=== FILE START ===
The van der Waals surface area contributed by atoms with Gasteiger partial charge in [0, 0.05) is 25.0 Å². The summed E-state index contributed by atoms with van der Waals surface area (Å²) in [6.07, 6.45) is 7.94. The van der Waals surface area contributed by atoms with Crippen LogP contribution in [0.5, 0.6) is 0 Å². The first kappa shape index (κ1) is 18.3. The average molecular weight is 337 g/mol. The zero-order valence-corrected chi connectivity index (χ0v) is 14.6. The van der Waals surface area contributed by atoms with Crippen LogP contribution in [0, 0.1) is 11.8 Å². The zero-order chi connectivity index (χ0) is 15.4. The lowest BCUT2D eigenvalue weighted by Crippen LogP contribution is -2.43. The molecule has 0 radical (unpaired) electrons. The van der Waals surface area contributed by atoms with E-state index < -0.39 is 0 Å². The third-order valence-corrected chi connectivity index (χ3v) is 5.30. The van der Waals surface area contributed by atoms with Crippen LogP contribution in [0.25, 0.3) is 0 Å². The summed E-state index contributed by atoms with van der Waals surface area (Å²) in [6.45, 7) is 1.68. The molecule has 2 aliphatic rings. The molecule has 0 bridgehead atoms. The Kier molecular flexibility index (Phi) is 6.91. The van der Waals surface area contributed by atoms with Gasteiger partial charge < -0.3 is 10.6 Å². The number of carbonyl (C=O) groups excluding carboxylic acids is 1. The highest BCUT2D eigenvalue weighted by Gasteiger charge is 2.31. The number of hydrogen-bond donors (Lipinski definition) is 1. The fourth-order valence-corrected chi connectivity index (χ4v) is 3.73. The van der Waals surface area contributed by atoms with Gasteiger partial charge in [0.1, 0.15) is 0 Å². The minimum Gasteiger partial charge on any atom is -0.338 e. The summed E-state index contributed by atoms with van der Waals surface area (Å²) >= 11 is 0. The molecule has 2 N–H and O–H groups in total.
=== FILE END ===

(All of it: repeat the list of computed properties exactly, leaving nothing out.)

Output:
The van der Waals surface area contributed by atoms with Gasteiger partial charge in [0, 0.05) is 25.0 Å². The summed E-state index contributed by atoms with van der Waals surface area (Å²) in [6.07, 6.45) is 7.94. The van der Waals surface area contributed by atoms with Crippen LogP contribution in [0.5, 0.6) is 0 Å². The first kappa shape index (κ1) is 18.3. The average molecular weight is 337 g/mol. The zero-order valence-corrected chi connectivity index (χ0v) is 14.6. The van der Waals surface area contributed by atoms with Crippen LogP contribution in [0, 0.1) is 11.8 Å². The zero-order chi connectivity index (χ0) is 15.4. The lowest BCUT2D eigenvalue weighted by Crippen LogP contribution is -2.43. The molecule has 0 radical (unpaired) electrons. The van der Waals surface area contributed by atoms with E-state index < -0.39 is 0 Å². The third-order valence-corrected chi connectivity index (χ3v) is 5.30. The van der Waals surface area contributed by atoms with Crippen LogP contribution in [0.25, 0.3) is 0 Å². The summed E-state index contributed by atoms with van der Waals surface area (Å²) in [6.45, 7) is 1.68. The molecule has 2 aliphatic rings. The molecule has 0 bridgehead atoms. The Kier molecular flexibility index (Phi) is 6.91. The van der Waals surface area contributed by atoms with Gasteiger partial charge < -0.3 is 10.6 Å². The number of carbonyl (C=O) groups excluding carboxylic acids is 1. The highest BCUT2D eigenvalue weighted by Gasteiger charge is 2.31. The number of hydrogen-bond donors (Lipinski definition) is 1. The fourth-order valence-corrected chi connectivity index (χ4v) is 3.73. The van der Waals surface area contributed by atoms with Gasteiger partial charge in [0.1, 0.15) is 0 Å². The minimum Gasteiger partial charge on any atom is -0.338 e. The summed E-state index contributed by atoms with van der Waals surface area (Å²) >= 11 is 0. The molecule has 2 N–H and O–H groups in total.